Concerns about the elimination of the vote on the budget led discussions Monday concerning the new opportunity to move school board elections from April to November.
Gov. Chris Christie recently signed a bill that allows school board elections to be moved from April to November, with the decision to be made by the school board, the municipal government or the voters through petition.
The , and is expected to continue discussions, and possibly vote, at the Feb. 14 meeting.
The , and would like to see how the board votes, although the .
In the case of the regional school district, the township council and the borough council would have to approve a joint resolution to move the elections.
The change would eliminate the vote on the budget, unless the proposed budget ends up being higher than the state-mandated 2 percent cap.
Board of education president Evan Lerner spoke before the township council Monday, expressing his desire to have the elections moved to November, although he emphasized that he was speaking only on behalf of himself, and not for the board as a whole.
"I think the district is in the best position to establish a budget, and the process is extremely open starting in December," he said. "The result has been more and more responsible budgets, and every incumbent has been reelected."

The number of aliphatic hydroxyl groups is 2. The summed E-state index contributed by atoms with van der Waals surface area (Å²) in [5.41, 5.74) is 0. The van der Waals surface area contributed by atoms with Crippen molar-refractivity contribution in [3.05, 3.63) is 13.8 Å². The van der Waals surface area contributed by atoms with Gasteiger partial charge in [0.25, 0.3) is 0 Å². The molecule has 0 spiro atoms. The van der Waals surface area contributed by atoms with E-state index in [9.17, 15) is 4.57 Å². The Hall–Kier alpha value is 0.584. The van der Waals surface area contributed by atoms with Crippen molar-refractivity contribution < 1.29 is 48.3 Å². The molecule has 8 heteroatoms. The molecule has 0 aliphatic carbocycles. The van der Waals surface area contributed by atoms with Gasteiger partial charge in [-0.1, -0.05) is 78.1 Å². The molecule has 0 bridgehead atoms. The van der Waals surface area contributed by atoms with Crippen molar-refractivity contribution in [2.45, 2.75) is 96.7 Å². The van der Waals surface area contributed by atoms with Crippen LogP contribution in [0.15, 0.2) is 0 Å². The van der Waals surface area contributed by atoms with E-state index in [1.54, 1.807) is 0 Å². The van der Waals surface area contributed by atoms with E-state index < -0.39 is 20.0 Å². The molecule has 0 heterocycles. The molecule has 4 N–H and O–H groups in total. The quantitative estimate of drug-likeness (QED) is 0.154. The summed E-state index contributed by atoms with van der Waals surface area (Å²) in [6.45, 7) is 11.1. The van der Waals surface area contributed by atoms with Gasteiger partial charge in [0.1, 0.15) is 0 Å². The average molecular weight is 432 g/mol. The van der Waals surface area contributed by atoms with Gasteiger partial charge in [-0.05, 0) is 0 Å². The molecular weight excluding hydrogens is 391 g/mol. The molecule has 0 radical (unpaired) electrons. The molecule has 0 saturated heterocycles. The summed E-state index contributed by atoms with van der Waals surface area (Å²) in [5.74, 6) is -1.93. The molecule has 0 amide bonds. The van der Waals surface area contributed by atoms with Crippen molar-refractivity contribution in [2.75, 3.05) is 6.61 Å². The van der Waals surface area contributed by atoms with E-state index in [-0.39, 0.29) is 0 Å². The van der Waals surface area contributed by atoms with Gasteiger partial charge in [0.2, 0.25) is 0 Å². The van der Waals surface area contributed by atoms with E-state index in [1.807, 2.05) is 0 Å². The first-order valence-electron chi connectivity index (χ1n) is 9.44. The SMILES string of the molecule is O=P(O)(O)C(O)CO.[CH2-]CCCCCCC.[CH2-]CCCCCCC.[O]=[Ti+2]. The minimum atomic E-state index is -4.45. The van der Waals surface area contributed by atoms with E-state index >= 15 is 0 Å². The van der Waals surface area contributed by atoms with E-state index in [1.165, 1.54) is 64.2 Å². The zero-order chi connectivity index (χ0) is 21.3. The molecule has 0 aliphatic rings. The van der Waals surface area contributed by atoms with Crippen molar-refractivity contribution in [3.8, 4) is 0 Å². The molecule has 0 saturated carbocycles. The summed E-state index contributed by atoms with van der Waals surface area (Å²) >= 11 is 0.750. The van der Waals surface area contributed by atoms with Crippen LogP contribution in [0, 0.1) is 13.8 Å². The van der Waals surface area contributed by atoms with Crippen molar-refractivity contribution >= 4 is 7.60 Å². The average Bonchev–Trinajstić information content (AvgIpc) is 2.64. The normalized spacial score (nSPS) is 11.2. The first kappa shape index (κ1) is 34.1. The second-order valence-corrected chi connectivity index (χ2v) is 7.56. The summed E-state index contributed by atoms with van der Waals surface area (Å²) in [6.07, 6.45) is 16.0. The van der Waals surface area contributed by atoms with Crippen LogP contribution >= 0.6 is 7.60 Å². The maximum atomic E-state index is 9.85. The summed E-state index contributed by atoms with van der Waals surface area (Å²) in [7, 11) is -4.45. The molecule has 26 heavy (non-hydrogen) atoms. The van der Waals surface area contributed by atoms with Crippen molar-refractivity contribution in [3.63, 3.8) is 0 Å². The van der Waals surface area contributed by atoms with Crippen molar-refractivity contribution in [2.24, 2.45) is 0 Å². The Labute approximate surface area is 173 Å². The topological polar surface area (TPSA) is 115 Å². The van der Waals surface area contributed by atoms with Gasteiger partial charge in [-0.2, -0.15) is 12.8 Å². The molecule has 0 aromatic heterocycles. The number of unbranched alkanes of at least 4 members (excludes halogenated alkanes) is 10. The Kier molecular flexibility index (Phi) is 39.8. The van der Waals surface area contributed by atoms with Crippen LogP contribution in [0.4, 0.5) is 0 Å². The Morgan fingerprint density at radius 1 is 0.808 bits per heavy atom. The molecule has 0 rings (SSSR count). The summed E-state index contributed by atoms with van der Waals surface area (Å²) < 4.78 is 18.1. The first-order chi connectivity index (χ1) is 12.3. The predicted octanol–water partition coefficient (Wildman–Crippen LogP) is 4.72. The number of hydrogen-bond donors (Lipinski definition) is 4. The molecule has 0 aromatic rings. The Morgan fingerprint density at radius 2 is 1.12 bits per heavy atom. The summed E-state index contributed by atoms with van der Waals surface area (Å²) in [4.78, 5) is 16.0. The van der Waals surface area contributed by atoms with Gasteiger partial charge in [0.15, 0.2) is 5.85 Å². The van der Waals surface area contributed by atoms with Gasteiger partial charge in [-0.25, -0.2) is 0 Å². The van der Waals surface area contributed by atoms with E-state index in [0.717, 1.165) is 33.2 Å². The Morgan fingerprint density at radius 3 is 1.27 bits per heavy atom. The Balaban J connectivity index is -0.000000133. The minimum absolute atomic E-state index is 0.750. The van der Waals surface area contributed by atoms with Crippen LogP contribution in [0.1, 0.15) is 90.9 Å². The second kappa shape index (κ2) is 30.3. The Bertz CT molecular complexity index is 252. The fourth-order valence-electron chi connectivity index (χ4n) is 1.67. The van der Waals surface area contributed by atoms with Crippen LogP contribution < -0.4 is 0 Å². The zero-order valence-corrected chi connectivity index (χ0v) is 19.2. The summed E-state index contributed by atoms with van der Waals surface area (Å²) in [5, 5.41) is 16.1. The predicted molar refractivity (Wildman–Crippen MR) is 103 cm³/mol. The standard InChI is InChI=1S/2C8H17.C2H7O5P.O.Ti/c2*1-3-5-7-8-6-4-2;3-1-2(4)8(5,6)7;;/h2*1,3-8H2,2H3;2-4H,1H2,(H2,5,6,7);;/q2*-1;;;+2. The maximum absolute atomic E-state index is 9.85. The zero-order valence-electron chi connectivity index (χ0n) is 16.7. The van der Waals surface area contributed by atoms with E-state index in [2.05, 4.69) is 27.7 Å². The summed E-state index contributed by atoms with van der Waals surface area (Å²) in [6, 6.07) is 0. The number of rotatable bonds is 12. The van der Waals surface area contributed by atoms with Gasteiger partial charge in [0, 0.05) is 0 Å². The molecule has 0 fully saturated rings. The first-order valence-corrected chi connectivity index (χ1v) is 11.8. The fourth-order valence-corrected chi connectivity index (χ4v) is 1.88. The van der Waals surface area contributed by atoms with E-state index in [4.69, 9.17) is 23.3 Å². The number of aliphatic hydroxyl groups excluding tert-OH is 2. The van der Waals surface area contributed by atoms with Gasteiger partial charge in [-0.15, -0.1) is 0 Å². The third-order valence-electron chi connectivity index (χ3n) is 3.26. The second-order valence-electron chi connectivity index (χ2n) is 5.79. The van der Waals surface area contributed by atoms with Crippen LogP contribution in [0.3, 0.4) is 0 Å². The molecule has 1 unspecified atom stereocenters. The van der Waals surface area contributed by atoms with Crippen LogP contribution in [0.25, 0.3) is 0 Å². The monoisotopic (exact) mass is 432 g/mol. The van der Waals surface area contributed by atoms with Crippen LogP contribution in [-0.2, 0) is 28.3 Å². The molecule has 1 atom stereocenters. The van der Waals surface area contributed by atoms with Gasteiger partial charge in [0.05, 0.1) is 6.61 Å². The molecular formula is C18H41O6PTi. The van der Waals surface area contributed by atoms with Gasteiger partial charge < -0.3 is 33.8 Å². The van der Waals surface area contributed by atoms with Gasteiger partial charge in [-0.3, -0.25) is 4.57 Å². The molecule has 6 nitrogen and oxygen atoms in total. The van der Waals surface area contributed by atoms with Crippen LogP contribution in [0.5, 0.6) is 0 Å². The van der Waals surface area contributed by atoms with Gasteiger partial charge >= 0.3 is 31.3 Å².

Lerner said his only concern is that the elections could become too partisan, and emphasized that he believes they should remain non-partisan even if moved to November.
Councilman Filipe Pedroso focused his attention on the issue of not voting on the budget, asking about the right of residents to vote on the budget, particularly as student enrollment has decreased.
"The number of students enrolled has been going down since 2007," he said. "There are those that say that if the public no longer has the vote, will the board increase the budget 2 percent no matter what just to keep it going up?"
Lerner said he believes the board of education is far too responsible to act in that manner, and said the public has another method of acting against board members who do not treat the budget with the appropriate weight.
"The best answer is that if that happens, and the voter says [that shouldn't be done], they can vote us out," he said. "We are cognizant of the shrinking numbers, but we think that will turn in a couple years when the economy turns."
In addition, Lerner said, the residents are not voting on any other budget.
"There are very few instances where the public has the opportunity to vote on the budget," he said. "But I'm not one who believes that just because something's been done for a number of years that that is the right way. The public has recourse by choosing who represents them."
But, Lerner said, it is important to recognize that the school administration has a full understanding about how the school budget works, and can make the best decision.
"We are good at doing budgets, and the business administrator is worth his weight in gold," he said. "The [last time the budget failed] the board was in the uncomfortable situation of justifying the budget and [the council] was in the position of looking at the lengthy document in a short time."